So far, the challengers haven’t had much luck. A Washington, DC district court dismissed the lawsuit last June; a Texas district court did the same this January; and the case was argued to a decidedly unimpressed panel of the D.C. Circuit last month. Why have the challenges failed? And are they likely to fare any better down the line?
U.S. District Chief Judge Marcia Krieger dismantled with welcome precision Thursday the arguments of those seeking to overturn Colorado's new gun laws.Gail Collins:
Consider the ban on large-capacity magazines. Despite the law's broad scope, Krieger explains, "the statute's impact on a person's ability to keep and bear (use) firearms for the purpose of self-defense is not severe. Unlike the restriction considered [by the Supreme Court] in Heller, this statute does not ban any firearm nor does it render any firearm useless. Semiautomatic weapons can be used for self-defense in and outside of the home. ... The only limitation imposed is how frequently they must reload their weapons."
Let’s talk personhood, people.Andy Kroll:
Personhood is an anti-abortion movement that holds that life begins at conception, giving fertilized eggs all the rights of a human being. It might make it impossible to kidnap them for in-vitro fertilization. It could outlaw some forms of contraception.
Senator Rand Paul claims every fertilized egg is protected by the 14th Amendment. Many current Senate candidates are personhood supporters, including Cory Gardner, who is running a very close race in Colorado against Mark Udall.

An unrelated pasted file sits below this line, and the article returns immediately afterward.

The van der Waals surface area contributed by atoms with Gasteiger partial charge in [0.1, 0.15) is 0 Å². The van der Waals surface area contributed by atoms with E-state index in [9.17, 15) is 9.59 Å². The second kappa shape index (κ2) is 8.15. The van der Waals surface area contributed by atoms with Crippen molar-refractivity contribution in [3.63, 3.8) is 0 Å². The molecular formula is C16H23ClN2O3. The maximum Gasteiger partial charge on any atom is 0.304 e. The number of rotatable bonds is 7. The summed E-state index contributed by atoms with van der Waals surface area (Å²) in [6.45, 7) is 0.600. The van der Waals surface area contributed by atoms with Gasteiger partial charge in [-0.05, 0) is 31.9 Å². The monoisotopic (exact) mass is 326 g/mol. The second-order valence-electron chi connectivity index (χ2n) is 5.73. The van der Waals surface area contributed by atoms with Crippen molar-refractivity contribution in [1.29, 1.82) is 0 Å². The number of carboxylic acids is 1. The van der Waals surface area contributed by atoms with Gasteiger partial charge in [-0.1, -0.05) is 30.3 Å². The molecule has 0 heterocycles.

No! Wait! Wait! Cory Gardner just changed his mind. Obviously, this is going to take a little unraveling. Give me a minute.
It's official: The Supreme Court will wait until Monday, the final day of the current term, to issue its decision in Harris v. Quinn. As I explained in May, Harris is a blockbuster case that could, in a worst-case scenario, wipe public-employee unions such as SEIU and AFSCME off the map. And the chances of a damaging decision in Harris just increased—here's why.
Heading into Thursday, the Supreme Court had Harris and three other cases left to decide. The justices chose to issue their opinions concerning presidential recess appointments (Noel Canning v. National Labor Relations Board) and so-called buffer zones keeping protesters at a distance from abortion clinics (McCullen v. Coakley). Justice Stephen Breyer, a liberal member of the court, wrote the Canning opinion; Chief Justice John Roberts, a conservative, took the lead in McCullen.
This makes it more likely that Justice Samuel Alito, who we've yet to hear much from, will write the opinion in Harris, which points to bad news for public-employee unions. "There's almost no question [Justice] Alito has this opinion unless he lost his majority along way," tweets Rick Hasen, a University of California-Irvine law professor. "Anti-union is his signature issue."